Home Hunting: Is the Price Right?

The strategy is to create a sort of blind auction where buyers try to find a number that the sellers will actually accept and a number that is higher than all the other bids. It’s a local quirk that everyone seems to recognize, it’s just the way things are done here.

Jodi Nishimura, an Oakland-based Compass agent, said she was surprised when she moved to the area from New York City in 2002 and found that the ads were priced below their value, usually about 10% less at the time. “It was not common for homes to exceed the list by 50%,” she said. The Covid housing boom has made matters worse, she said, with some homes – especially those with large outdoor space – selling for huge prices, well above their advertised prices.

Buyers tend to hate undervaluation – describing it as anything from “sick game” to “weird”. But brokers say it works well for sellers. “The sellers want to keep the auction war blind,” said Mr. Stea, who had the Rockridge house that sold for over a million dollars compared to demand. “But that puts buyers at a disadvantage because they are shooting in the dark.”

DJ Grubb, president of The Grubb Company, a local brokerage firm, also attributed the extreme gap between list prices and selling prices to a rapidly changing market where home values ​​have climbed rapidly, making it difficult the precise determination of the value of the houses.

Agents in the region use a classic “merchandising strategy” but take it to the extreme, says Grubb. Instead of using the retail trick of pricing a $ 1 million to $ 999,000 product, agents in the area typically advise sellers to price a $ 1 million home to capture buyers. shopping in the $ 750,000 price range, which translates to a list price of $ 749,000. This way, multiple bids will come in with the winning bid usually around $ 1 million. If enough offers come in, one of them could be as high as $ 1.2 million – maybe from someone willing to pay a premium to end their grueling search for housing, or from someone else. ‘one that assumes that home values ​​will soon rise to what they paid for.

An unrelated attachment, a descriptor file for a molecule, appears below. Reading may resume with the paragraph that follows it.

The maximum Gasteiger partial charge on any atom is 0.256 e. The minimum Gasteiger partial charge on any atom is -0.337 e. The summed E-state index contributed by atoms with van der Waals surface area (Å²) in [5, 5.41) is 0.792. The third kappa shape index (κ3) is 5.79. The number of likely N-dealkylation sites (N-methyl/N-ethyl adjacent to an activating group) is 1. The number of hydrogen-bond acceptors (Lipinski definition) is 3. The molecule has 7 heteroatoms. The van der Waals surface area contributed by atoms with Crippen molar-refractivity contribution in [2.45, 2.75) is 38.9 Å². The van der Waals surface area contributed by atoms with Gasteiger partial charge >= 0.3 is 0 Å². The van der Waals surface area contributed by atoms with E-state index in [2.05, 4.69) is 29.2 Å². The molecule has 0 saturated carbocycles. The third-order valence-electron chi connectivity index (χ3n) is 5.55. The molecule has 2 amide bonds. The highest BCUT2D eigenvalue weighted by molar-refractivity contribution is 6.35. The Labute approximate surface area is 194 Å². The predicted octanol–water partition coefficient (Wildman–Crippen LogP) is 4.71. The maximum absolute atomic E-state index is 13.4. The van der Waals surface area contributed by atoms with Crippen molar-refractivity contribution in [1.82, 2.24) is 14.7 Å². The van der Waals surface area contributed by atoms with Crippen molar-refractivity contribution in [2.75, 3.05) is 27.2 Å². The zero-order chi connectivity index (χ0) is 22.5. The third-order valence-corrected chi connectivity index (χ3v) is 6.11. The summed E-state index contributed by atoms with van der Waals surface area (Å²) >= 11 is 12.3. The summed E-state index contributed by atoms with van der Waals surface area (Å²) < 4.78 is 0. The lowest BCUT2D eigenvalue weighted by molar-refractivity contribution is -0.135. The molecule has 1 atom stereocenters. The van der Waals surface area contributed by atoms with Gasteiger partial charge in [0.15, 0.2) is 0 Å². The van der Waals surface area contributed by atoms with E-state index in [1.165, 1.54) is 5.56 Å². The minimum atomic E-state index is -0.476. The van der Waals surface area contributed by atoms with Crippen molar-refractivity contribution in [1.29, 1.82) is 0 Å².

When Katy Anderson bought her house in Upper Rockridge about 10 years ago, she and her husband renovated it from the ground up, including removing a swimming pool to create a large, flat lawn that her children used as a soccer field. Ms Anderson said they were prepared to “cash in” and buy superior housing in nearby Orinda, a suburb, and pocket some of the equity as a financial cushion.

Ms. Anderson, who is also a real estate agent at Compass, paid $ 786,000 for the house ten years ago and spent about $ 500,000 on the renovation. She thought they might go over $ 2 million for the 3,000 square foot house – then saw a neighboring house sell for $ 2.6 million.

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Mary Moser

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